Why does it take longer to fly from east to west on an airplane?

When planes fly from east to west, they are flying against a river of air called a jet stream. These air currents can make your flight longer or shorter, depending on which way you are going.

Skip Bailey, Aviation Institute Flight Training Coordinator and Instructor, University of Nebraska Omaha • conversation
Jan. 25, 2021 ~5 min

When working out makes you sick to your stomach: What to know about exercise-induced nausea

You're working out, feeling great – until your stomach starts to churn and you're sidelined with a bout of nausea. Here's what's happening in your body and how to avoid this common effect of exercise.

Anne R. Crecelius, Associate Professor of Health and Sport Science, University of Dayton • conversation
Dec. 29, 2020 ~7 min

How to outsmart your COVID-19 fears and boost your mood in 2021

One medication-free technique uses your emotions to release stress.

Laurel Mellin, Associate Professor Emeritus of Family & Community Medicine and Pediatrics, University of California, San Francisco • conversation
Dec. 28, 2020 ~6 min

Wildfire smoke changes dramatically as it ages, and that matters for downwind air quality – here's what we learned flying through smoke plumes

Thousands of chemical compounds in wildfire smoke are interacting with each other and sunlight as the smoke travels. For people downwind, it can become more toxic over time.

Brett B. Palm, Postdoctoral Researcher in Atmospheric Chemistry, University of Washington • conversation
Dec. 17, 2020 ~8 min

Chuck Yeager was a Hollywood idea of a brave test pilot – today they must be skilled engineers too

Sound barrier-breaking fighter ace Chuck Yeager, who has died aged 97, epitomised a very different era of test pilots.

Guy Gratton, Visiting Senior Research Fellow, Brunel University London • conversation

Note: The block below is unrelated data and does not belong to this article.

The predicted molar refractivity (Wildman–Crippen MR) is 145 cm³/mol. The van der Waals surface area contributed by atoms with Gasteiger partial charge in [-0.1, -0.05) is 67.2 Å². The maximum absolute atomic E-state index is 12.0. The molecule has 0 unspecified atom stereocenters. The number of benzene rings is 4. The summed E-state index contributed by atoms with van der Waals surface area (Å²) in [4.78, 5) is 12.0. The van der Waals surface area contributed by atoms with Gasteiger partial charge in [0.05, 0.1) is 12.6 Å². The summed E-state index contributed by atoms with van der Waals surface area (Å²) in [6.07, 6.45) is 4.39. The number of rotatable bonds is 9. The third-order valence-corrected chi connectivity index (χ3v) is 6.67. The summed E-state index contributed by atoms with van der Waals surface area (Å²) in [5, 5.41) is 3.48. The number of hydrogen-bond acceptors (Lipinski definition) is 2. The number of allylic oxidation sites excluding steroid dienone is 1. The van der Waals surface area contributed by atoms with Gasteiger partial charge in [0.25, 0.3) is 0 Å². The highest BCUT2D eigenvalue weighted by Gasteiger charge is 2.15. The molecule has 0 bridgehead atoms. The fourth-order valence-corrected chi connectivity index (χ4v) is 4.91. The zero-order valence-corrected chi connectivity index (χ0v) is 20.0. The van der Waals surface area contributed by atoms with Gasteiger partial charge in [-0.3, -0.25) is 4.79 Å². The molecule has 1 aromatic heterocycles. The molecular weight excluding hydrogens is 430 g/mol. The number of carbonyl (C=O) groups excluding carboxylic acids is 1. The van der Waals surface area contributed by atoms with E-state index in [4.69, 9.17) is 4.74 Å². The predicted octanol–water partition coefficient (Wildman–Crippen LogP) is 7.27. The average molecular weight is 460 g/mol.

Dec. 10, 2020 ~8 min

Flightless birds were more common before human-driven extinctions – new study

Evolution towards flightlessness has been much more common through history than scientists once thought.

Tim Blackburn, Professor of Invasion Biology , UCL • conversation
Dec. 2, 2020 ~6 min

How do geese know how to fly south for the winter?

Geese honk loudly and point their bills toward the sky when they're ready to start the migration. Here's how they know it's time, how they navigate and how they conserve energy on the grueling trip.

Tom Langen, Professor of Biology, Clarkson University • conversation
Nov. 16, 2020 ~8 min

Pterosaurs increased their flight efficiency over time – new evidence for long-term evolution

Fossils reveal that dinosaurs' flying cousins become twice as efficient at flying over 150 million years.

Michael J. Benton, Professor of Vertebrate Palaeontology, University of Bristol • conversation
Oct. 28, 2020 ~6 min

Little bat-winged dinos could glide, but not fly

Two small dinosaurs with bat-like wings, Yi and Ambopteryx, couldn't take the air as well as birds.

Shirley Cardenas-McGill • futurity
Oct. 22, 2020 ~6 min

‘Evolutionary tree’ clarifies shift from dinos to birds

A new evolutionary tree suggests powered flight may have evolved in feathered dinosaurs and early birds at least three different times.

Cynthia Lee-McGill • futurity
Aug. 11, 2020 ~4 min